Case Study: Sexual Inequality on Movie(Part 2)

In the Part 1 case study, I have shared some of the ideas in the movie industries. By moving on to the Part 2, I would like to talk about the concept and the viewpoint of sexual inequality inside the movie scene. 

As I have mentioned before, “Wonder women” being the female-fronted movie in this century have the responsibility to promote the ideas of female rights and interests. In our memory, when talking about the superhero we usually think of a male image with a muscular shape. Not many people would tell you they prefer a female representative the justice. This is what we call “Gender stereotypes”, boys like robot and girls like doll, that is the stereotype of people. From the blog wrote by Tim Hanley, we may see how the arise of Wonder Women change the public.

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“The original Wonder Woman was ahead of her time, advocating female superiority and the benefits of matriarchy in the 1940s. At the same time, her creator filled the comics with titillating bondage imagery, and Wonder Woman was tied up as often as she saved the world.”[ref. 1]

To be honest, it is not easy for the female character success in that decade, especially a heroine character. But surprisingly, Wonder Woman not only attracted the attention of the society, but also brought out the relevant issues of women’s rights. In the old days, this was not a simple feat, but a great influence on society and development. Until now, there has been widespread attention and topics in the Wonder Woman movie of last year. In the movie scene, Wonder Woman rescues the main male figure, Steve Trevor. She continually rebuffs Steve’s advances, casting aside the idea that all women want is a husband and children. Even Wonder Woman’s secret identity as Diana Prince becomes a “critique” of the “good girl” stereotype of other comics. Hanley beautifully contrasts Wonder Woman and Diana Prince with the early relationship between Lois Lane and Superman, who tormented and belittled Lois purely for her gender. Diana Prince’s put on frailty before the amazingly inept Steve Trevor thus becomes Wonder Woman’s “performance art” in which she accentuates the stereotype to reveal its absurdity.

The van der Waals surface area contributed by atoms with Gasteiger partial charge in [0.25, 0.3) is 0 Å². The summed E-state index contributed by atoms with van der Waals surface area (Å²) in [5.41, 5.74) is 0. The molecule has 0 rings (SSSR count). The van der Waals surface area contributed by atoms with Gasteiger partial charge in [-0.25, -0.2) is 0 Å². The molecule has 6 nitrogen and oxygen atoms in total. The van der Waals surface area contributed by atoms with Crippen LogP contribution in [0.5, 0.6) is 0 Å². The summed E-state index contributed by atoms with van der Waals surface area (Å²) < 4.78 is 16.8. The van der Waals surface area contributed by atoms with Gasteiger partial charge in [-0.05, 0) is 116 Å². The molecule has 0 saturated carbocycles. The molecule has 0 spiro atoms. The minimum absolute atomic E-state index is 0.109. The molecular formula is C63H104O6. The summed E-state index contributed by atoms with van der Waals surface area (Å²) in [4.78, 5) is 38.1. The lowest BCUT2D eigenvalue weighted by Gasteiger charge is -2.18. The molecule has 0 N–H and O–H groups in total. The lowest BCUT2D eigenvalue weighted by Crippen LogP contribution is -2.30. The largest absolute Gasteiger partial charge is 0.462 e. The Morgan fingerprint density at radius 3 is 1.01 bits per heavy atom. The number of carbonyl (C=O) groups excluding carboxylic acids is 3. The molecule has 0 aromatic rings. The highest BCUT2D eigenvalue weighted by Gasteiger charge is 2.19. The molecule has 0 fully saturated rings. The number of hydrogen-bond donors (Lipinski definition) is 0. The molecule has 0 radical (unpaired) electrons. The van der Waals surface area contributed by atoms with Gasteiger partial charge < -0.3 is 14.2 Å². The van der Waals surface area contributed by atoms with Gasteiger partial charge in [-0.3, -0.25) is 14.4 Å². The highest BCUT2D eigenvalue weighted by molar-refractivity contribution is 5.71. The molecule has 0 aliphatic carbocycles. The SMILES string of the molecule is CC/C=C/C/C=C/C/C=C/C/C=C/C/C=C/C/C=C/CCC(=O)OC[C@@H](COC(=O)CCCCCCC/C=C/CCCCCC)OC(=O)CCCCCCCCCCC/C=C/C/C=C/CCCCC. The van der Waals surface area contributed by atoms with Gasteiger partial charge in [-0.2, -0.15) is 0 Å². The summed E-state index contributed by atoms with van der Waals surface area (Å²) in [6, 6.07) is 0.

“There is an ever-increasing demand for women to bo more widely represented in superheroo films and the announcement of Wonder Women, which is due to be released in 2017, puts DC Comics ahead of its rival. Rival comic book feanchise Marvel,makers of the Iron Man,Avengers and Captain America films, has no public plans to make their own female-led superhero film, despite a high level of interest from fans, many of whom would like to see The Avengers’ Black Widow(Scarlett Johnasson) in her own spin-off movie. There had also been rumours that Sony Pictures Entertainment were planning a female-led superhero film derived from their Spider-Man universe but these were never confirmed.”[ref. 2]

This report shows that the producer of the comic company have never decided to opening the market for heroine. Although they have got plenty of female characters in the comics, they hardly think of using them. Most of the company usually think of the male character as they always easily to present the strong and reliable image, so that viewers feel at ease when watching. Female character is a challege to them as it is harrd to present both strong and female beauty at the same time. That is one of the reasons they sheldom pick a heroine film.

 


Reference:

  1. (n.d.). About Wonder Woman Unbound. Retrieved June 21, 2018, from https://thanley.wordpress.com/about-wonder-woman-unbound/
  2. (2014, October 16). Wonder Woman to be first female-led superhero film since 2005. Retrieved June 22, 2018, from https://www.telegraph.co.uk/culture/film/film-news/11166315/Wonder-Woman-to-be-first-female-led-superhero-film-since-2005.html
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